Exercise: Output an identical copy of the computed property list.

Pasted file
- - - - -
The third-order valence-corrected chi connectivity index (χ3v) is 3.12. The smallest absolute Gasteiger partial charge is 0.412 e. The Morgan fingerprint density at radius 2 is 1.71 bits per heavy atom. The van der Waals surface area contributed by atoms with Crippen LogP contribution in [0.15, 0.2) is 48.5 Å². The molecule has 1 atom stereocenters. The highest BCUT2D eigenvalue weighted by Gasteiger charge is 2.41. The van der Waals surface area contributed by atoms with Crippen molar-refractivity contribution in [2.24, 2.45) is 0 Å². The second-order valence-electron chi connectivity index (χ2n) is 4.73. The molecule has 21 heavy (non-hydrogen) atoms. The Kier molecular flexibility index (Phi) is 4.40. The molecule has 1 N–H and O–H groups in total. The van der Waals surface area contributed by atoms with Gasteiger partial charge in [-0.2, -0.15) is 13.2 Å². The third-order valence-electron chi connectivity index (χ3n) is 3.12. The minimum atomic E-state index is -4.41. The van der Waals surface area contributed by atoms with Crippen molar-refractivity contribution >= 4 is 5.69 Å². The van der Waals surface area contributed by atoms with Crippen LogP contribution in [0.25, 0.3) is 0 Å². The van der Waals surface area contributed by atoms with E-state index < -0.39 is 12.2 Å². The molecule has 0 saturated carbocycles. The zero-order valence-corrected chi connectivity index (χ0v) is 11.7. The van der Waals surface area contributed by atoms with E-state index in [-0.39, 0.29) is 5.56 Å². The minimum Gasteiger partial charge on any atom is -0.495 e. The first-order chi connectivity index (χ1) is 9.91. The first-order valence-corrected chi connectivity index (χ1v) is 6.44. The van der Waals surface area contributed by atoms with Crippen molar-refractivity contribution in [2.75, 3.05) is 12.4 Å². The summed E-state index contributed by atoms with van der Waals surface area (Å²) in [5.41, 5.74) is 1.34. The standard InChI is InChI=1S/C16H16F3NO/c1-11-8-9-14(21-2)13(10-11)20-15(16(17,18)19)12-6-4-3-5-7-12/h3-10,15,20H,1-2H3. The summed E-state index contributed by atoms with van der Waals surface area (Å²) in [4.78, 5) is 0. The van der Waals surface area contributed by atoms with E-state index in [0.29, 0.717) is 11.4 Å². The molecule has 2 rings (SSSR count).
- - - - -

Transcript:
The third-order valence-corrected chi connectivity index (χ3v) is 3.12. The smallest absolute Gasteiger partial charge is 0.412 e. The Morgan fingerprint density at radius 2 is 1.71 bits per heavy atom. The van der Waals surface area contributed by atoms with Crippen LogP contribution in [0.15, 0.2) is 48.5 Å². The molecule has 1 atom stereocenters. The highest BCUT2D eigenvalue weighted by Gasteiger charge is 2.41. The van der Waals surface area contributed by atoms with Crippen molar-refractivity contribution in [2.24, 2.45) is 0 Å². The second-order valence-electron chi connectivity index (χ2n) is 4.73. The molecule has 21 heavy (non-hydrogen) atoms. The Kier molecular flexibility index (Phi) is 4.40. The molecule has 1 N–H and O–H groups in total. The van der Waals surface area contributed by atoms with Gasteiger partial charge in [-0.2, -0.15) is 13.2 Å². The third-order valence-electron chi connectivity index (χ3n) is 3.12. The minimum atomic E-state index is -4.41. The van der Waals surface area contributed by atoms with Crippen molar-refractivity contribution >= 4 is 5.69 Å². The van der Waals surface area contributed by atoms with Crippen LogP contribution in [0.25, 0.3) is 0 Å². The van der Waals surface area contributed by atoms with E-state index < -0.39 is 12.2 Å². The molecule has 0 saturated carbocycles. The zero-order valence-corrected chi connectivity index (χ0v) is 11.7. The van der Waals surface area contributed by atoms with E-state index in [-0.39, 0.29) is 5.56 Å². The minimum Gasteiger partial charge on any atom is -0.495 e. The first-order chi connectivity index (χ1) is 9.91. The first-order valence-corrected chi connectivity index (χ1v) is 6.44. The van der Waals surface area contributed by atoms with Crippen molar-refractivity contribution in [2.75, 3.05) is 12.4 Å². The summed E-state index contributed by atoms with van der Waals surface area (Å²) in [5.41, 5.74) is 1.34. The standard InChI is InChI=1S/C16H16F3NO/c1-11-8-9-14(21-2)13(10-11)20-15(16(17,18)19)12-6-4-3-5-7-12/h3-10,15,20H,1-2H3. The summed E-state index contributed by atoms with van der Waals surface area (Å²) in [4.78, 5) is 0. The van der Waals surface area contributed by atoms with E-state index in [0.29, 0.717) is 11.4 Å². The molecule has 2 rings (SSSR count).